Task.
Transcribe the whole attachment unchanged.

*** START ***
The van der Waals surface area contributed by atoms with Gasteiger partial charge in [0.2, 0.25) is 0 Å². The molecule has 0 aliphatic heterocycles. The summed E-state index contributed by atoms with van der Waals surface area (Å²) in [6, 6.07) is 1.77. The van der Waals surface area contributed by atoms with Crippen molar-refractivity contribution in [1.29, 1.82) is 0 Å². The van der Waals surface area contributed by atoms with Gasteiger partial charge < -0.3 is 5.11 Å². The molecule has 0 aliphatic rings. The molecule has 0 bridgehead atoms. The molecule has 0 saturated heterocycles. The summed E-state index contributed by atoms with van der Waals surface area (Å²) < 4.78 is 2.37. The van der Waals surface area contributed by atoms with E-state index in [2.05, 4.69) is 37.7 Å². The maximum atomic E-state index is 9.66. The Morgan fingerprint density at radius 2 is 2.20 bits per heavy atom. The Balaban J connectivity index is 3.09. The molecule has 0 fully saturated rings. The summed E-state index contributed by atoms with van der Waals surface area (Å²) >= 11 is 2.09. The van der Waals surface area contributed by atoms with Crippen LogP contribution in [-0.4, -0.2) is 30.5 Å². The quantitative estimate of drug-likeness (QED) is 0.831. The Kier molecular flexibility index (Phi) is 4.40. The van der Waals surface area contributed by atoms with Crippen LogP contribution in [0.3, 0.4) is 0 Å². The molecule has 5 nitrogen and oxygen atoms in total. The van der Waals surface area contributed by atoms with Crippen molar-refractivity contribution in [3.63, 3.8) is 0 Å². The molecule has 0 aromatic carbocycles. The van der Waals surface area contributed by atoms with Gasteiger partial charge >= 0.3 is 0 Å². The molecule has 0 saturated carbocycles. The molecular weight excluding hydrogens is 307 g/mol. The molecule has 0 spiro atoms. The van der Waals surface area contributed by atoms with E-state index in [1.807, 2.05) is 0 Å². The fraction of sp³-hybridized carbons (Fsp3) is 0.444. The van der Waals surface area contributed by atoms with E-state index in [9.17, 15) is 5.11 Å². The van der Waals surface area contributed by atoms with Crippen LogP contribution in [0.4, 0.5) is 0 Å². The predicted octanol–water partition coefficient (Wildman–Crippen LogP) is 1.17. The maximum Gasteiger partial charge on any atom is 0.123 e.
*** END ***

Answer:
The van der Waals surface area contributed by atoms with Gasteiger partial charge in [0.2, 0.25) is 0 Å². The molecule has 0 aliphatic heterocycles. The summed E-state index contributed by atoms with van der Waals surface area (Å²) in [6, 6.07) is 1.77. The van der Waals surface area contributed by atoms with Crippen molar-refractivity contribution in [1.29, 1.82) is 0 Å². The van der Waals surface area contributed by atoms with Gasteiger partial charge < -0.3 is 5.11 Å². The molecule has 0 aliphatic rings. The molecule has 0 bridgehead atoms. The molecule has 0 saturated heterocycles. The summed E-state index contributed by atoms with van der Waals surface area (Å²) < 4.78 is 2.37. The van der Waals surface area contributed by atoms with E-state index in [2.05, 4.69) is 37.7 Å². The maximum atomic E-state index is 9.66. The Morgan fingerprint density at radius 2 is 2.20 bits per heavy atom. The Balaban J connectivity index is 3.09. The molecule has 0 fully saturated rings. The summed E-state index contributed by atoms with van der Waals surface area (Å²) >= 11 is 2.09. The van der Waals surface area contributed by atoms with Crippen LogP contribution in [-0.4, -0.2) is 30.5 Å². The quantitative estimate of drug-likeness (QED) is 0.831. The Kier molecular flexibility index (Phi) is 4.40. The van der Waals surface area contributed by atoms with Crippen LogP contribution in [0.3, 0.4) is 0 Å². The molecule has 5 nitrogen and oxygen atoms in total. The van der Waals surface area contributed by atoms with Crippen molar-refractivity contribution in [3.63, 3.8) is 0 Å². The molecule has 0 aromatic carbocycles. The van der Waals surface area contributed by atoms with Gasteiger partial charge >= 0.3 is 0 Å². The molecule has 0 saturated carbocycles. The molecular weight excluding hydrogens is 307 g/mol. The molecule has 0 spiro atoms. The van der Waals surface area contributed by atoms with E-state index in [1.807, 2.05) is 0 Å². The fraction of sp³-hybridized carbons (Fsp3) is 0.444. The van der Waals surface area contributed by atoms with E-state index in [9.17, 15) is 5.11 Å². The van der Waals surface area contributed by atoms with Crippen LogP contribution in [0.4, 0.5) is 0 Å². The predicted octanol–water partition coefficient (Wildman–Crippen LogP) is 1.17. The maximum Gasteiger partial charge on any atom is 0.123 e.